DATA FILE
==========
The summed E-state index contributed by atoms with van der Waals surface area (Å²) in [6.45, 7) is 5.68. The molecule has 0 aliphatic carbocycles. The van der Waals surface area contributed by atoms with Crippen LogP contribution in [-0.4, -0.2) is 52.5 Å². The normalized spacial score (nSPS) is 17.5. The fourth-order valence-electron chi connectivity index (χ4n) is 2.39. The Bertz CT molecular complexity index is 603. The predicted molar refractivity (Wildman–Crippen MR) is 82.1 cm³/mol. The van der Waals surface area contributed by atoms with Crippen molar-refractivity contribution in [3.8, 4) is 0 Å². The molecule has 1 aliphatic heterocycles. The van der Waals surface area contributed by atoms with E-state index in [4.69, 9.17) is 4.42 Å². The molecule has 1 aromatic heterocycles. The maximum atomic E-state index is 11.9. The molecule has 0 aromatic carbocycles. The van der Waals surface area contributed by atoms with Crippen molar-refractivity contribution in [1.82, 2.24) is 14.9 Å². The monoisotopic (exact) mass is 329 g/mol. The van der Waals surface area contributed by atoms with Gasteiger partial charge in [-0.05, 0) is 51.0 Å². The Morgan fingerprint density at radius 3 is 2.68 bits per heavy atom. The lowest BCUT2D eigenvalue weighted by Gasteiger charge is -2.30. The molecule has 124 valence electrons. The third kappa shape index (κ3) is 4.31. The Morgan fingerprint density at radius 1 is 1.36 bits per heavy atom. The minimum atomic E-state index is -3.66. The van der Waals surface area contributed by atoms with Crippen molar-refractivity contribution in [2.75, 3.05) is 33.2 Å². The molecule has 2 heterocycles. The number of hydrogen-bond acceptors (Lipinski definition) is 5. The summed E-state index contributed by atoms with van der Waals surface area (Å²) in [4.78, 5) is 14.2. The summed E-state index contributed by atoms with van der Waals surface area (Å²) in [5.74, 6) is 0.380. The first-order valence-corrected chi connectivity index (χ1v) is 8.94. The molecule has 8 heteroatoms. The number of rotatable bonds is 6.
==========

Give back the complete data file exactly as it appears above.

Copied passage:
The summed E-state index contributed by atoms with van der Waals surface area (Å²) in [6.45, 7) is 5.68. The molecule has 0 aliphatic carbocycles. The van der Waals surface area contributed by atoms with Crippen LogP contribution in [-0.4, -0.2) is 52.5 Å². The normalized spacial score (nSPS) is 17.5. The fourth-order valence-electron chi connectivity index (χ4n) is 2.39. The Bertz CT molecular complexity index is 603. The predicted molar refractivity (Wildman–Crippen MR) is 82.1 cm³/mol. The van der Waals surface area contributed by atoms with Crippen molar-refractivity contribution in [3.8, 4) is 0 Å². The molecule has 1 aliphatic heterocycles. The van der Waals surface area contributed by atoms with E-state index in [4.69, 9.17) is 4.42 Å². The molecule has 1 aromatic heterocycles. The maximum atomic E-state index is 11.9. The molecule has 0 aromatic carbocycles. The van der Waals surface area contributed by atoms with Crippen molar-refractivity contribution in [1.82, 2.24) is 14.9 Å². The monoisotopic (exact) mass is 329 g/mol. The van der Waals surface area contributed by atoms with Gasteiger partial charge in [-0.05, 0) is 51.0 Å². The Morgan fingerprint density at radius 3 is 2.68 bits per heavy atom. The lowest BCUT2D eigenvalue weighted by Gasteiger charge is -2.30. The molecule has 124 valence electrons. The third kappa shape index (κ3) is 4.31. The Morgan fingerprint density at radius 1 is 1.36 bits per heavy atom. The minimum atomic E-state index is -3.66. The van der Waals surface area contributed by atoms with Crippen molar-refractivity contribution in [2.75, 3.05) is 33.2 Å². The molecule has 2 heterocycles. The number of hydrogen-bond acceptors (Lipinski definition) is 5. The summed E-state index contributed by atoms with van der Waals surface area (Å²) in [4.78, 5) is 14.2. The summed E-state index contributed by atoms with van der Waals surface area (Å²) in [5.74, 6) is 0.380. The first-order valence-corrected chi connectivity index (χ1v) is 8.94. The molecule has 8 heteroatoms. The number of rotatable bonds is 6.